Called Amass, the modular system comprises three different components that can be configured in several orientations.
"The branched form of Amass was inspired by the controlled randomness found in nature and the building blocks of life," said Benjamin Hubert.
For 100% Design, 46,000 pieces were hung in curtains around the stage and seating area to create a permeable visual barrier defining the space.
"The brief called for a visually iconic space that would create a reference point within 100% Design," Hubert explained.
"Based on observations from previous years, the auditorium needed to accommodate an audience for the seminar programme without excluding passers-by."
Although other modular plastic partitions already exist on the market - Algue by the Bouroullec Brothers perhaps being the best-known example - Hubert points out that his system can be used to create structural compositions like walls and corners as well as simple curtains.
"Amass was created to build architectural structure as apposed to other modular plastic products, which only act as simple curtains or dividers," he said.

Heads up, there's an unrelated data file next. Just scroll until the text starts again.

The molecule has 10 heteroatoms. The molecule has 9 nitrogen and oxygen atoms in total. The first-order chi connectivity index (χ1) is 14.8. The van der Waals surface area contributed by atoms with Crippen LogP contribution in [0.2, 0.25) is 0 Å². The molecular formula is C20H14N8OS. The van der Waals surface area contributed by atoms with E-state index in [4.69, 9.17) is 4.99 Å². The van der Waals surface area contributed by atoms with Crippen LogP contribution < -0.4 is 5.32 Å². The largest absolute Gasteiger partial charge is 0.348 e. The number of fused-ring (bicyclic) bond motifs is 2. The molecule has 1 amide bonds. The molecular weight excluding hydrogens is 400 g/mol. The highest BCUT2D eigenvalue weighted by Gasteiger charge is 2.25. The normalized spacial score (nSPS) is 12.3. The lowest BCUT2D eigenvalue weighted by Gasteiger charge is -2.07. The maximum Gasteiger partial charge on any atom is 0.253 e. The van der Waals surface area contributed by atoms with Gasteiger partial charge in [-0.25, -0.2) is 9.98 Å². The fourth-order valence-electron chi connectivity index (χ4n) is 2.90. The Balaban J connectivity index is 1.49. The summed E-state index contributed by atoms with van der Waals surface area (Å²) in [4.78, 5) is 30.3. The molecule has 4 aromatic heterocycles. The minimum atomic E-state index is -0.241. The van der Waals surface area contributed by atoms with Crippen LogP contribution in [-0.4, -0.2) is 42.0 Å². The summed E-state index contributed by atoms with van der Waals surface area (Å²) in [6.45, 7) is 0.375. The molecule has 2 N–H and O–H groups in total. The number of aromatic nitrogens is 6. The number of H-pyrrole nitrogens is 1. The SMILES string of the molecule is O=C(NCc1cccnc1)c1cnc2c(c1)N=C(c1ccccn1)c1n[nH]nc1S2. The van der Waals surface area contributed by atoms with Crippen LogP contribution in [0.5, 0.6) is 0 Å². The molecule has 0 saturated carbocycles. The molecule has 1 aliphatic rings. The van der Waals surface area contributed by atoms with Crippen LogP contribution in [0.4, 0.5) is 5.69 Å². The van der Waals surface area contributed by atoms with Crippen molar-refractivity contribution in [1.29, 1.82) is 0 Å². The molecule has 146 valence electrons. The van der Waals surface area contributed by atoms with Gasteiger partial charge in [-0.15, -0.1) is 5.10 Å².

"The Amass geometry allows for walls of varying thickness and corners to be created, forming three-dimensional structures."
The parts are made of injection-moulded polypropylene, which can be recycled, but they are also reusable.
"Each year, trade shows reportedly generate more than 600,000 tonnes of waste, much of which comes from the exhibition design and structure," Hubert noted.
After an event using his system, the whole installation can be taken apart and reassembled elsewhere.
Following its debut hosting the talks programme at 100% Design, the product will be made available for space division in commercial and contract interiors. It has applications ranging in scale from one square metre to over 100 square metres.
100% deign took place from 18 to 21 September as part of the London Design Festival, and also featured a pavilion made from 1500 metres of undulating paper strips.